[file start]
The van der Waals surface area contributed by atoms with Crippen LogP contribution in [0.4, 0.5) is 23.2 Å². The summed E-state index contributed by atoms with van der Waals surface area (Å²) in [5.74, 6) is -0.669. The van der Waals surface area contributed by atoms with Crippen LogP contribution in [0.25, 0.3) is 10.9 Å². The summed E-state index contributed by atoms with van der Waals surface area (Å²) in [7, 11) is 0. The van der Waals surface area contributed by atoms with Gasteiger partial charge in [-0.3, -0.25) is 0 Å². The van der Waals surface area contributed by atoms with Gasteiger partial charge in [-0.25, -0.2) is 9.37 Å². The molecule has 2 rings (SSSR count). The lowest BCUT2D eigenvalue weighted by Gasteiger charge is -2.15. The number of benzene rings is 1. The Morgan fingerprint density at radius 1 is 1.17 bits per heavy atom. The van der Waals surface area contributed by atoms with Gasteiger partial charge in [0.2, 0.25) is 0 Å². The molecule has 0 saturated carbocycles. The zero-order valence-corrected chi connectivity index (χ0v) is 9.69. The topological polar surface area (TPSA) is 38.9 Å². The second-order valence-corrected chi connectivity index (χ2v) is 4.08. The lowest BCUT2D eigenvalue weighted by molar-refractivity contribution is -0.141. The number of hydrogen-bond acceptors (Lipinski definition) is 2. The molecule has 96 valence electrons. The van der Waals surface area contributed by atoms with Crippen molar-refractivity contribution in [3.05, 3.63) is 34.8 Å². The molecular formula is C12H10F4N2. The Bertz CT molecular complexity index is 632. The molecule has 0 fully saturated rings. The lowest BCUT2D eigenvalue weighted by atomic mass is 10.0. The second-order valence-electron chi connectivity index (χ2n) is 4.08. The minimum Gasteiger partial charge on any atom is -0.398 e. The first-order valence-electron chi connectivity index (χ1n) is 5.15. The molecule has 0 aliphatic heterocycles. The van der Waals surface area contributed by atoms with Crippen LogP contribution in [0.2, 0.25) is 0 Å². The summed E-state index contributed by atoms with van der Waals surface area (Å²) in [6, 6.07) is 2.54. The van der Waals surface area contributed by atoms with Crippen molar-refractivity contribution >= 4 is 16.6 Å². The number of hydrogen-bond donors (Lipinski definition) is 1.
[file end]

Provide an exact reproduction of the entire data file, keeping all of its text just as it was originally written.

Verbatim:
The van der Waals surface area contributed by atoms with Crippen LogP contribution in [0.4, 0.5) is 23.2 Å². The summed E-state index contributed by atoms with van der Waals surface area (Å²) in [5.74, 6) is -0.669. The van der Waals surface area contributed by atoms with Crippen LogP contribution in [0.25, 0.3) is 10.9 Å². The summed E-state index contributed by atoms with van der Waals surface area (Å²) in [7, 11) is 0. The van der Waals surface area contributed by atoms with Gasteiger partial charge in [-0.3, -0.25) is 0 Å². The van der Waals surface area contributed by atoms with Gasteiger partial charge in [-0.25, -0.2) is 9.37 Å². The molecule has 2 rings (SSSR count). The lowest BCUT2D eigenvalue weighted by Gasteiger charge is -2.15. The number of benzene rings is 1. The Morgan fingerprint density at radius 1 is 1.17 bits per heavy atom. The van der Waals surface area contributed by atoms with Gasteiger partial charge in [0.2, 0.25) is 0 Å². The molecule has 0 saturated carbocycles. The zero-order valence-corrected chi connectivity index (χ0v) is 9.69. The topological polar surface area (TPSA) is 38.9 Å². The second-order valence-corrected chi connectivity index (χ2v) is 4.08. The lowest BCUT2D eigenvalue weighted by molar-refractivity contribution is -0.141. The number of hydrogen-bond acceptors (Lipinski definition) is 2. The molecule has 96 valence electrons. The van der Waals surface area contributed by atoms with Crippen molar-refractivity contribution in [3.05, 3.63) is 34.8 Å². The molecular formula is C12H10F4N2. The Bertz CT molecular complexity index is 632. The molecule has 0 fully saturated rings. The lowest BCUT2D eigenvalue weighted by atomic mass is 10.0. The second-order valence-electron chi connectivity index (χ2n) is 4.08. The minimum Gasteiger partial charge on any atom is -0.398 e. The first-order valence-electron chi connectivity index (χ1n) is 5.15. The molecule has 0 aliphatic heterocycles. The van der Waals surface area contributed by atoms with Crippen LogP contribution in [0.2, 0.25) is 0 Å². The summed E-state index contributed by atoms with van der Waals surface area (Å²) in [6, 6.07) is 2.54. The van der Waals surface area contributed by atoms with Crippen molar-refractivity contribution >= 4 is 16.6 Å². The number of hydrogen-bond donors (Lipinski definition) is 1.